Look, “La Vie en Rose” is great.
But it shouldn’t be the only French song you know.
To learn up-to-date French language and culture, you should fill your headphones with the latest French music hits.
Spotify is the perfect tool to find it.
There are hours and hours of French music on Spotify for you to stream, as long as you know where to look.
We’ll give you the search tips you need to discover the latest French music you’ll love, plus seven hits from all different genres to start building your Spotify French music playlist.
How to Find French Music on Spotify
There are many ways to find French music on Spotify if you don’t know where to start or which artists to look for.
To find new music, search the current top charts by country and select France. While you’ll still see some English songs, you’re bound to discover some great new French hits as well.
You can also do a simple search for “French music” and select “playlists” when the results come up. Sift through the playlist categories, which include different genres, release years and themes, and begin following some of them.
As you listen to the playlists, you’ll discover new French albums that you can then add to your Spotify music library. Start creating your own playlist of favorite French songs as you come across ones you love.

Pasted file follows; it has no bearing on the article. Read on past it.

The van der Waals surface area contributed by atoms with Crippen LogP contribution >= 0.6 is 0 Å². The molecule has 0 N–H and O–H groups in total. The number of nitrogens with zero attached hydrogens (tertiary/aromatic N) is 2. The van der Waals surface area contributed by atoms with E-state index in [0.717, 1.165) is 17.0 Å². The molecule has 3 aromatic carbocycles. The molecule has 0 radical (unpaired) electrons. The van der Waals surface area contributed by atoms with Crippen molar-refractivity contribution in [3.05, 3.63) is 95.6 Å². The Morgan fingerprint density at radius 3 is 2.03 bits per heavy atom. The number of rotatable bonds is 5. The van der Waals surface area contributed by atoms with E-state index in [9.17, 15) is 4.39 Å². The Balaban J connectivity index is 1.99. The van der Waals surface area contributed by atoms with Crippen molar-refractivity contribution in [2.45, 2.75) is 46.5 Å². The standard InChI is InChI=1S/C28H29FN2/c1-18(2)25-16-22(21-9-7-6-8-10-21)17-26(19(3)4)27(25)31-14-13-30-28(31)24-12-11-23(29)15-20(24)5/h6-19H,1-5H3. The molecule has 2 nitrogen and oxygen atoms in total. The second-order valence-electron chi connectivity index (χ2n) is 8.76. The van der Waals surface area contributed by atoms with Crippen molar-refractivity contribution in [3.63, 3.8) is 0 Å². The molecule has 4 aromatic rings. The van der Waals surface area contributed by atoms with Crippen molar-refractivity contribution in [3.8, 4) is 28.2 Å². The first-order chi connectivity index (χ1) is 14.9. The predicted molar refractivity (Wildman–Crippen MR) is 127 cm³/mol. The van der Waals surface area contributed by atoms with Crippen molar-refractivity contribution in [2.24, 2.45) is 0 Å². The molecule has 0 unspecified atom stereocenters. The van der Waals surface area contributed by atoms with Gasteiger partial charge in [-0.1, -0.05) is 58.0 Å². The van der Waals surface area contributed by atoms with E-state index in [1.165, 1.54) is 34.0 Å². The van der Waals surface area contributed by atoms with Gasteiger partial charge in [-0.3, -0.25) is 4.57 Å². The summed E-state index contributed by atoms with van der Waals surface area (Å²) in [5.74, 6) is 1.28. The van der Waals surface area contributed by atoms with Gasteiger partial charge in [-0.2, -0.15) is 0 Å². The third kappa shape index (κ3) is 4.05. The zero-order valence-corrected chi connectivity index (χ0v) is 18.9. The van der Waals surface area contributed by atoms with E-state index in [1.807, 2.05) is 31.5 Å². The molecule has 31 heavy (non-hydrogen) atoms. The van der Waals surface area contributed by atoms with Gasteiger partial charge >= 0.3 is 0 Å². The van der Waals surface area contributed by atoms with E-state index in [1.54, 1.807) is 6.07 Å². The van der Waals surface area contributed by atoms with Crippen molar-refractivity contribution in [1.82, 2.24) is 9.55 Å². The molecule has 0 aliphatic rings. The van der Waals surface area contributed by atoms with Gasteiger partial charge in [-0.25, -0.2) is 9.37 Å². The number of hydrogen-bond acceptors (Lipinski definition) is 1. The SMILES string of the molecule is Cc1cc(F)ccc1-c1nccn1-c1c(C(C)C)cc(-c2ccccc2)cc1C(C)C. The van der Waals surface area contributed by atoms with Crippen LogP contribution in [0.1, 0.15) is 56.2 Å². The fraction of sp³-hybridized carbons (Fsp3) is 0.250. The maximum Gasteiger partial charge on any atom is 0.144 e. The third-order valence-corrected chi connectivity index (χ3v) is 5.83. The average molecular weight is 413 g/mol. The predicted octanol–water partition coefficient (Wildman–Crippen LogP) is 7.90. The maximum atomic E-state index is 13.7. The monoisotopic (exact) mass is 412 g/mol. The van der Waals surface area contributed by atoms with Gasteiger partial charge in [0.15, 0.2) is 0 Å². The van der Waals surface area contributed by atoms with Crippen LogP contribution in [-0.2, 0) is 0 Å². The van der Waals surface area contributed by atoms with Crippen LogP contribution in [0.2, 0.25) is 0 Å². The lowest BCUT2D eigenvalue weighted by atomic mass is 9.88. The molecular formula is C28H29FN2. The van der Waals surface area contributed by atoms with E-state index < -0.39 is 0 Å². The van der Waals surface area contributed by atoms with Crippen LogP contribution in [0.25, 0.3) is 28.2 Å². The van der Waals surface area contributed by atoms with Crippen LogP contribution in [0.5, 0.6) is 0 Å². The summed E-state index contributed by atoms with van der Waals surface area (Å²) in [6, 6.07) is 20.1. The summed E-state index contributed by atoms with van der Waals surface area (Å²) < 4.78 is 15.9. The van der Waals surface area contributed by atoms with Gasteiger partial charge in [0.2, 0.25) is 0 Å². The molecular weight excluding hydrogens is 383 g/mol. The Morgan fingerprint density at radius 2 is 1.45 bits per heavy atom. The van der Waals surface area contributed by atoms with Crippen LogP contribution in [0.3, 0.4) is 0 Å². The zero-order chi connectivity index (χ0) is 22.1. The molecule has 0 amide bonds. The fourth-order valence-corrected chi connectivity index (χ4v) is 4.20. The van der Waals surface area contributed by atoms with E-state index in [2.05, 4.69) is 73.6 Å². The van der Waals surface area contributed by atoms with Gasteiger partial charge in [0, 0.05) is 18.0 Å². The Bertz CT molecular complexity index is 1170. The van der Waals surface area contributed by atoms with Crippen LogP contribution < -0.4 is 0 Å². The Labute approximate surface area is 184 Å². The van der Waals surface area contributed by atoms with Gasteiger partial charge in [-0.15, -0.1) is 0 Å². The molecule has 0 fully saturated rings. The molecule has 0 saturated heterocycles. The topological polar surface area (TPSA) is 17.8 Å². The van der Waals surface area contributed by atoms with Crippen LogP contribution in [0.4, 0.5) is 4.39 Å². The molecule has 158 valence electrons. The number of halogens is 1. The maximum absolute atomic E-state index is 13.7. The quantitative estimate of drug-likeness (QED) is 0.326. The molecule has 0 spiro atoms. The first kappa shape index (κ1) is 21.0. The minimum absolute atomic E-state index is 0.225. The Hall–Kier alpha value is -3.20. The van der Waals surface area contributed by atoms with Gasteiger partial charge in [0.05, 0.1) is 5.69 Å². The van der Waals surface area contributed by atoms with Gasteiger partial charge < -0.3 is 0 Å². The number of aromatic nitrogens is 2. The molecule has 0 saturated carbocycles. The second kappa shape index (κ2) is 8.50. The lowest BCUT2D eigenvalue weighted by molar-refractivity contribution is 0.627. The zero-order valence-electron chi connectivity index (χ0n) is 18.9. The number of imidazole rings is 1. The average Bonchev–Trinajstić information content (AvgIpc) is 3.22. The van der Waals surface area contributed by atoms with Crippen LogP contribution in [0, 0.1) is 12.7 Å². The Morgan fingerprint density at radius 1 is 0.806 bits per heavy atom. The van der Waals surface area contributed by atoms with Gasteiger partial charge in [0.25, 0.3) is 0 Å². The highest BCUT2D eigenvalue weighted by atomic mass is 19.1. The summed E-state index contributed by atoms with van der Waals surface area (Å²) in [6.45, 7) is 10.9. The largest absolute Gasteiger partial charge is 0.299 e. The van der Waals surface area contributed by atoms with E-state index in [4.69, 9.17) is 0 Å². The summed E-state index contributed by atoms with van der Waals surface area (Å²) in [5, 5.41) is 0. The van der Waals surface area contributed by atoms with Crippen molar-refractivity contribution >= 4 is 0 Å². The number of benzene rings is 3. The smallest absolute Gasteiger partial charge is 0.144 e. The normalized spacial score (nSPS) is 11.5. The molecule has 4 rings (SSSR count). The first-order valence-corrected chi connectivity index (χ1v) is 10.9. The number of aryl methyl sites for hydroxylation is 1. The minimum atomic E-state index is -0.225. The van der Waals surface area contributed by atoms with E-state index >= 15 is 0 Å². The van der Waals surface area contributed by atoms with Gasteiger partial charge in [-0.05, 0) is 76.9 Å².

Lastly, the ultimate trick is to change your country settings to France, so you’ll get loads of French music suggestions. If you don’t pay for ad-free Spotify, you’ll even hear French ads!
If you still want some more guidance, check out the following seven songs below to get you started.
Where to Find the Best French Music Streaming Now on Spotify
Julien Doré’s “Le lac” (“The Lake”)
Julien Doré is one of the more internationally known French pop singers.
He has tons of great songs for learners, but I particularly like “Le lac,” which is about a romance that takes place by a lake.
The lyrics are made up of very poetic language like “ton coeur sur mon corps qui respire” (“your heart on my body which breathes”) and “la rivière et l’or font prendre racine; j’ai trompé la mort” (“the river and gold take root; I cheated death”).
There are also many different verb tenses used, which is great exposure for learners. For example, Doré uses the infinitive when he sings aimer (to like or love), the future when he sings reviendrai (will come back) and the present with verbs like respire (breathe).
MIKA’s “Elle me dit” (“She Tells Me”)
Almost everyone knows MIKA, a Lebanese-born, British pop and rock singer.
“Elle me dit” is a hilarious French song about a woman—perhaps a mother or a girlfriend—nagging the singer about his life.
For example, she says things like “écris une chanson contente, pas une chanson déprimante” (“write a happy song, not a depressing song”) and “t’es trop nul” (“you’re so lame”).
The song’s lyrics are fantastic to practice the interrogative and the imperative in French, as almost all of the lyrics are either questions like “pourquoi tu gâches ta vie” (“why are you wasting your life”) or commands like “regarde le temps que tu perds” (“look at the time that you’re wasting”).